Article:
My Week in Film (2/1 - 2/7)

The Sun in a Net (1962)
(Directed by Stefan Uher)

Two teenagers living in the city deal with STUFF. They sunbathe in secret on top of a building where no one can see them. She takes care of her blind mother. He takes pictures of people's hands (the most beautiful part). They pass the time together. He is sullen. She is something. In order to get away, he goes to a summer work camp to farm and be a man and all that stuff, and because they left off on a bad note, the boy and the girl look for different partners. Things happen. Blah, story. Too many great compositions and individual shots and stuff (took so many screenshots) too count, and while there's some clunky inserts and editing, it's not enough to be distracting. I wish I got a handle on how the soundtrack was working or what it was doing/adding but I was mostly paid attention to the other stuff. HEHEHEHEHEHHEHEHEHEHEHEHEH


Adieu Philippine (1962)
(Directed by Jacques Rozier)

Some young cad with an annoying moustache picks up two girls. He hangs out with them a lot. He tells them he'll introduce them to his other friend, but he never does. He wants them all for himself. He's due to get called up for Algeria in a couple of months so he figures he might as well have some fun. This is all very loose, very jazzy, often hand-held, shot on location, NEW WAVE. It's a tale of youth and romance and all that stuff, but it never gets all serious and shit and whatever implications there are just get left as suggestions and stuff. I really liked all the music in it, too, and how the music would make the whole thing reach deeper into another LEVEL of stuff. Crap, there's that one shot where the girls are walking down the street side by side and this really awesome song plays in the soundtrack and all of a sudden there would be a jump cut and the girls would be walking along another street and the entire thing was perfect and things and ideas were flying around the place just waiting to be grabbed and put to use. Yes, movies are good.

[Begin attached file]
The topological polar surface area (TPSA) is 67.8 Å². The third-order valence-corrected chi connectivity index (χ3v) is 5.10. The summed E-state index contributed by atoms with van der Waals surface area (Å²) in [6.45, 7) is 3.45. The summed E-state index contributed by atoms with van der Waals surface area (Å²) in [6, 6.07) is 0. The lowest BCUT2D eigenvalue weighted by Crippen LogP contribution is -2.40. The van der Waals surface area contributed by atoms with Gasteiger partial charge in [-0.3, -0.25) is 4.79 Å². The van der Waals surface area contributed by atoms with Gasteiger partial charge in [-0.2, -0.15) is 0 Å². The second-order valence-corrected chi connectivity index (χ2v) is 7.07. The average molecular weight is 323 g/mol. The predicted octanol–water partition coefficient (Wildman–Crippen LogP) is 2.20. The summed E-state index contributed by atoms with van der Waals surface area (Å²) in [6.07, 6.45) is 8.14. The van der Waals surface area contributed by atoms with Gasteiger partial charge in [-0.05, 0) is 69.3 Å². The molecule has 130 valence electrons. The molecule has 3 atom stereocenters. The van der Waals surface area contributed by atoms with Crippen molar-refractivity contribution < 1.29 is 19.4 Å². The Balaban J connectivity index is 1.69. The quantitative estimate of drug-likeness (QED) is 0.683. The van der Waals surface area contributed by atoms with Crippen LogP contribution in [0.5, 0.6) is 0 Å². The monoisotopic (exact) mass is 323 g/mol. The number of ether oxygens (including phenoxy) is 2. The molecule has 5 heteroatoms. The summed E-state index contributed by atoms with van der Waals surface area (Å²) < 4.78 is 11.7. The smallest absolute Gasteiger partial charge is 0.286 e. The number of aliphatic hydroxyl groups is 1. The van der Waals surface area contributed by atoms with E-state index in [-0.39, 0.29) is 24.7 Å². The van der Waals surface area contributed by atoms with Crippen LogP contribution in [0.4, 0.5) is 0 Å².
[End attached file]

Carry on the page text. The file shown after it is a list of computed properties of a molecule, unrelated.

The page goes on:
3 Idiots (2009)
(Directed by Rajkumar Hirani)

Three hours of cliche. Sigh. Seriously, every single thing you expect to happen does happen. Every single plot strand gets tied up in just about the most predictable way. Every single time. Blergh.


The Brothers Bloom (2008)
(Directed by Rian Johnson)

I don't have much to say about this other than I found a whole lot of it pretty uninteresting. Johnson is definitely enthusiastic and he's always doing things that are inventive, and the actors are charming and stuff, but when the story is basically 2 hours of people saying "this is not an adventure story" or "it's all a con" or "the lie that tells the truth," I get pretty bored. I just don't see anything more here than the whole cinema is a con game or a magic trick (hi, orson) stuff. Color me unimpressed.


La danse - Le ballet de l'Opéra de Paris (2009)
(Directed by Frederick Wiseman)

First Wiseman I've seen. The approach is faultless: no talking heads, no narration, no on-screen text to let us know what's what. Okay, cool. But... this is the part where I just lay out my personal situation thingie: I walked into this 10 minutes late and when I got there I immediately realize how fucking tired I was. So, yes, I did close my eyes a little too much in the last hour.